October 5, 2001 by Canadian Underwriter
The Newfoundland government is putting auto insurance reform on the table, releasing a discussion paper that proposes restrictions on the ability to make claims for pain and suffering as a result of minor accidents. Medical and financial claims would remain accessible, and claims for pain and suffering on permanent or serious injury cases.
Government Service and Lands minister Walter Noel says the new restrictions are a response to rising claims costs, and rising premiums. “The major cause of increased insurance costs is claims for non-economic loss,” he notes. “People have to decide whether they want lower rates likely to benefit many, or the retain option to sue likely to benefit few.”
If the restrictions are put in place, the government is prepared to mandate an immediate reduction in third party liability rates, to the tune of about 35%.
Other key proposals include mandatory accident benefits coverage and restrictions on the reasons insurers can deny coverage. There will also be clearer communication with insureds who are placed in the Facility Association (FA) as to the reasons for that placement. Concern has been raised over the high number of Newfoundland motorists being placed in the FA, a pool for high-risk drivers.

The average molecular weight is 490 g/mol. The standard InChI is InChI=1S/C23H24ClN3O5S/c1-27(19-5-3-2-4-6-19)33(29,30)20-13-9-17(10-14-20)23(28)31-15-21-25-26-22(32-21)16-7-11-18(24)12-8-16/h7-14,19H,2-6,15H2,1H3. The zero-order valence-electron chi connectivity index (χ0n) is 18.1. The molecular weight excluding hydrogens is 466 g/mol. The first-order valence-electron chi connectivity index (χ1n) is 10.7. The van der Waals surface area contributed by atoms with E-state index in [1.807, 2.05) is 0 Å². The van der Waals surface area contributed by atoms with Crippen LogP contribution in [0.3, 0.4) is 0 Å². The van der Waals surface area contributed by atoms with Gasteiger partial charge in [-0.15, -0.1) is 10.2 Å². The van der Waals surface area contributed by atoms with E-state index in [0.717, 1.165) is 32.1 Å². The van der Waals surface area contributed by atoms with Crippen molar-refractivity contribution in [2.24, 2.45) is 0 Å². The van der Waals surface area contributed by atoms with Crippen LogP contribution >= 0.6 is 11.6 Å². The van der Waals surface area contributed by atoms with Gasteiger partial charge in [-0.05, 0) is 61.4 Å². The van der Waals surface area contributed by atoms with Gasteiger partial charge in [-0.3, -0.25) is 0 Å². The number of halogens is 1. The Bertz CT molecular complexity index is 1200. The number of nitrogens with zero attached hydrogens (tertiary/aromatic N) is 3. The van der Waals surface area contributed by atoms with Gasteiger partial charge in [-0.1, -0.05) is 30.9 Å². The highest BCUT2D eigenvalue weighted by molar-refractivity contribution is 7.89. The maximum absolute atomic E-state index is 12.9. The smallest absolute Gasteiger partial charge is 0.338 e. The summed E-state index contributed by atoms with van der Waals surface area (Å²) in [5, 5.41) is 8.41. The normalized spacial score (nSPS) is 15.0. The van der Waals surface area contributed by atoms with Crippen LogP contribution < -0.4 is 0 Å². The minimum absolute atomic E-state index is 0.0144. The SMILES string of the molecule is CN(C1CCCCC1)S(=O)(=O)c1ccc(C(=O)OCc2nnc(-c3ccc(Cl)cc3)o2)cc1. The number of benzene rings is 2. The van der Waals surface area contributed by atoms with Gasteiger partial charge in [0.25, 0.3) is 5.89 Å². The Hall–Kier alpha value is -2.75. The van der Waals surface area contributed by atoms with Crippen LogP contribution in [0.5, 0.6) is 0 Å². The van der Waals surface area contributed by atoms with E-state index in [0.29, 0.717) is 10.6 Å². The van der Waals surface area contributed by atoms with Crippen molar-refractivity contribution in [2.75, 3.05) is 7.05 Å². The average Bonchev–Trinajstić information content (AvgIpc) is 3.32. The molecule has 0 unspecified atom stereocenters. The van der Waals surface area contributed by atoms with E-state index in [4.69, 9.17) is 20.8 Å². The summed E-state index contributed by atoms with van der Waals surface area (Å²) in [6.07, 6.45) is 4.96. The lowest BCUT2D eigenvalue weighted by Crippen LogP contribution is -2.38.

The province is also proposing that the Property and Casualty Insurance Compensation Corporation (PACICC), the body which cover claims in the event of insurer insolvency, cover 100% of unearned premiums in this province. With the failure of the Hiland insurance company about five years ago, insurance superintendent Winston Morris had raised concerns that PACICC, unlike U.S. guaranty funds, did not cover the full 100%.
Feedback on the discussion paper will come through November.